Tyee Fishing and Painter rowboats
Guest Blogger: Beth Boyce from the Museum at Campbell River
Salmon have been bringing people to the Campbell River estuary for literally thousands of years. We have not been dubbed the “salmon capital of the world” for nothing.
Fishing for sport got its start in Campbell River in the 1890s when news got out to the international sportfishing community about the massive Chinook salmon (Tyee), of up to 70lbs, pooling near the estuary in August every year. Well-heeled fishermen from all over the world began to flock to Campbell River for a chance to catch one of these giants. The world-famous Tyee Club was established later, in 1924, and has kept the momentum and enthusiasm for Tyee fishing in Campbell River going strong.
In the early days, visiting fishermen camped in canvas tents on the Spit next to the fishing grounds and were guided in the pools by local Laich-Kwil-Tach fishermen rowing cedar dugout canoes, their knowledge of the local waters making them indispensable to the visitors. In later years, the Painter rowboat gained in popularity and has since become an inextricable part of the history and culture of Tyee fishing in Campbell River.
Painter was a skilled boat builder. In 1923 he established a boat building shop on the Spit. Over the winter, he would make up to fifty rowboats. They were rented out in the summer season for $3 per day, $8 more if the fisherman (or woman) needed a guide to go with it. At the end of each season, Painter would sell the boats and make a new fleet. His peak boat building years were 1923-1934, during which time he had a team, usually fishing guides, helping him to assemble the boats.
Painter designed the rowboats specifically for fishing in the waters around the Campbell River. The most common size he made was a 14’ length, but both 12’ and 10’ boats were made as well. The 1 1/8” cedar boards had been split on a band saw and shaped in pairs, one for each side of the boat. The rounded sides of the rowboat were lower in the centre to reduce windage. Although some have suggested this modification was to make pulling in the large Tyees easier, Joe Painter, Ned’s son, insists, “When you have a fish up to the boat, the adrenaline is going and pulling a fish aboard isn’t a problem.”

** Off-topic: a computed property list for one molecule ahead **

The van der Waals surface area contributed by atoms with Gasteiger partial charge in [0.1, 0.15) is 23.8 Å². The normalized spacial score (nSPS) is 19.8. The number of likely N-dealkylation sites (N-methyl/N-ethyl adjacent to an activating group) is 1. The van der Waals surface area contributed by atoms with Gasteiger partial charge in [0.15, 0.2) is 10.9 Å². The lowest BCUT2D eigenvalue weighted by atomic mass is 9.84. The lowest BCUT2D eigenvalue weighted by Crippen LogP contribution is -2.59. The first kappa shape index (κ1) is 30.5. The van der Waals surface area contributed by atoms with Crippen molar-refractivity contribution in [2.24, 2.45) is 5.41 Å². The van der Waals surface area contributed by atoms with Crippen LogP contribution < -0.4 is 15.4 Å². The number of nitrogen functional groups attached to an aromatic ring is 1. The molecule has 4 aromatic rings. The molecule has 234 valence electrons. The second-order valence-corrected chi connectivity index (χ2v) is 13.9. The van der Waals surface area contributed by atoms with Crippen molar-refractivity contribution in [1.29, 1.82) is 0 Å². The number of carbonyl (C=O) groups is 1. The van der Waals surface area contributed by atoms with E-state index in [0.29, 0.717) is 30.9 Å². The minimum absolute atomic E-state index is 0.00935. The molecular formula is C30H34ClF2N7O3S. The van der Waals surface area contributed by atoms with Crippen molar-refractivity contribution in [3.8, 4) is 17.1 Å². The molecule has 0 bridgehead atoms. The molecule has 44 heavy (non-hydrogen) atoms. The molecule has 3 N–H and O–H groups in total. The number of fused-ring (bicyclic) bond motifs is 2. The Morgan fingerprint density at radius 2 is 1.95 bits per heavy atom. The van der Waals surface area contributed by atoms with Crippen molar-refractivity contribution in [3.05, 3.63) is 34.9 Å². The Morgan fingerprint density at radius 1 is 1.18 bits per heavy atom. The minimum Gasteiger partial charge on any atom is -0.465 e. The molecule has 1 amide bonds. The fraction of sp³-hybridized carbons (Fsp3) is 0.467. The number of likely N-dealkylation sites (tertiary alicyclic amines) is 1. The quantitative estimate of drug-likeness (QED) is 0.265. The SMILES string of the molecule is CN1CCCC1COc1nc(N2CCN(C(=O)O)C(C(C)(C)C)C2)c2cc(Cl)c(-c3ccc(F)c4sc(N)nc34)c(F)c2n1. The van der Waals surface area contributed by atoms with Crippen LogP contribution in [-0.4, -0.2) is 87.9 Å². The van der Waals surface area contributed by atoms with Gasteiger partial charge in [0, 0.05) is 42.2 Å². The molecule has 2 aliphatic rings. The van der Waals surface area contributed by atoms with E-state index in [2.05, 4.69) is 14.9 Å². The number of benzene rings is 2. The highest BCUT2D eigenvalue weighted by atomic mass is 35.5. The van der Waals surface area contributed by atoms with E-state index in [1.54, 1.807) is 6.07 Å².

At first, the boats were double-ended, but with the development of outboard motors, Painter changed the design to include a stern transom to accommodate a motor. If fishing by Tyee Club rules, the motor can only be used to get to the fishing grounds. The boat has to be rowed once in the pools.
In 1926 the Painters established a tent camp beside their house on the Spit to host the visiting fishermen. In 1939, they moved across to the north bank of the Campbell River and established Painter’s Lodge. It soon became the place of choice for sport fishermen to stay. As the business grew, Painter had less time for building boats, only making seven or eight per year.
Painter retired from boat building in 1954, but the Painter rowboat lives on. A fibreglass mould was made from an original Painter rowboat. Even now, if you go down to the Campbell River Spit on an early morning or late evening in August, there are dozens of Painter rowboats being paddled back and forth, their occupants patiently casting with hopes of landing a thirty-pound (or more) Tyee and joining the world-famous Tyee Club.
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